Yes, Ken, you’re in luck.
I’ve extracted the VS log entries covering the period during which I did the installations. Weirdly, I could find only one entry saying ‘User Allowed’, for that would be one where I responded to the prompt. There should have been one for each installation. I’ve saved the list as a txt file, which I’d be happy to send you so you get a better idea of what VS was up to, but here’s the one User Allowed entry:
22/05/2020 20:24 User Allowed gwdrvins.cmd c:\users\philip\appdata\local\temp\nsz935a.tmp\gwdrvins.cmd 0 55 37a1cc07dea0aa1367f5ee44aa41c80ad6c6b82069e6c89ffa18c215059dd4c5 c:\windows\system32\cmd.exe /c ""c:\users\philip\appdata\local\temp\nsz935a.tmp\gwdrvins.cmd" -i "c:\program files (x86)\security\glasswire\driver\x64"" 1385 glasswiresetup-2.1.167.exe e:\downloads\glasswiresetup-2.1.167.exe Philip
– And yes, that is from when I reverted back to the earlier GW version, but it does highlight a significant point.
I should explain that it’s highly problematical behaviour of various installation programs to run programs or scripts from uniquely-named folders or files, because they can’t be whitelisted, and are thus a problem for security software to recognise as safe.
I’d run into that issue with other program installers and indeed had a really nice exchange with Dan, the VS developer, who explained the problem, and how with VS this could be worked around by creating a rule to make an exception for the particular Temp folder. I set that up and found that I could still choose to have a choice of conditions applied to that exception to make it as safe as possible - the one condition that I had to leave disabled being ‘if it is digitally signed’. I think if I disabled one or more of the other conditions there would be no issue from GW installer - but I’d rather keep most of the conditions if possible for safety, and rather just remember to temporarily turn off VS (a simple left-click on tray icon) immediately before running the installer of any program I trust.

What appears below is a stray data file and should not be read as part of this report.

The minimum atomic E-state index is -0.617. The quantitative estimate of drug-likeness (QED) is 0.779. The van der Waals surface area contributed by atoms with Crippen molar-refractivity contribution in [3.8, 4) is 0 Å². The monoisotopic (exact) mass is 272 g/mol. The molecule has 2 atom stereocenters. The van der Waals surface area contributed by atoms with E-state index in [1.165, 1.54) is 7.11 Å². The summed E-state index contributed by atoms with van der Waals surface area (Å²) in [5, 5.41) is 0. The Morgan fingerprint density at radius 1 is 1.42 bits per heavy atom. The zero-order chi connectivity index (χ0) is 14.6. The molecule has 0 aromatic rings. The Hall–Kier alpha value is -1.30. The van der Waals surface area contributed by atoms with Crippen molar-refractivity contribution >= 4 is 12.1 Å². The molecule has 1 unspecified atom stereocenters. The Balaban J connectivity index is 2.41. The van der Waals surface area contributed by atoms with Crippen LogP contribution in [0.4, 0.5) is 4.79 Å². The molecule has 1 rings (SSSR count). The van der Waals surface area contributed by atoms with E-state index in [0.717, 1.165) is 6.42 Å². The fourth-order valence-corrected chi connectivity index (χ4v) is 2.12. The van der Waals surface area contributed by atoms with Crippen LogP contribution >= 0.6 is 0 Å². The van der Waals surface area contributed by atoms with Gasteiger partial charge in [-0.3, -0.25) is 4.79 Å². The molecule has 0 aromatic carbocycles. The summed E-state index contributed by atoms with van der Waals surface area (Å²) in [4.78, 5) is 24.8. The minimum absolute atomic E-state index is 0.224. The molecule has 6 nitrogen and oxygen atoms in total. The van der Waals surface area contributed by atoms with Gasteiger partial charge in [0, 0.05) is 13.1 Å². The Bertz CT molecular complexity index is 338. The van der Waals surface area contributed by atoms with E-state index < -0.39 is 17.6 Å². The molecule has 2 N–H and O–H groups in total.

But more generally, I’d seriously recommend to ANY software developer to understand the problem they create for users of some AV / AM programs by creating temporary scripts / exes in uniquely named folders or/and with unique filenames. They need to make it as simple as possible for all their installation programs and scripts to be easily whitelistable.
That’s my million-dollars’ worth for the moment!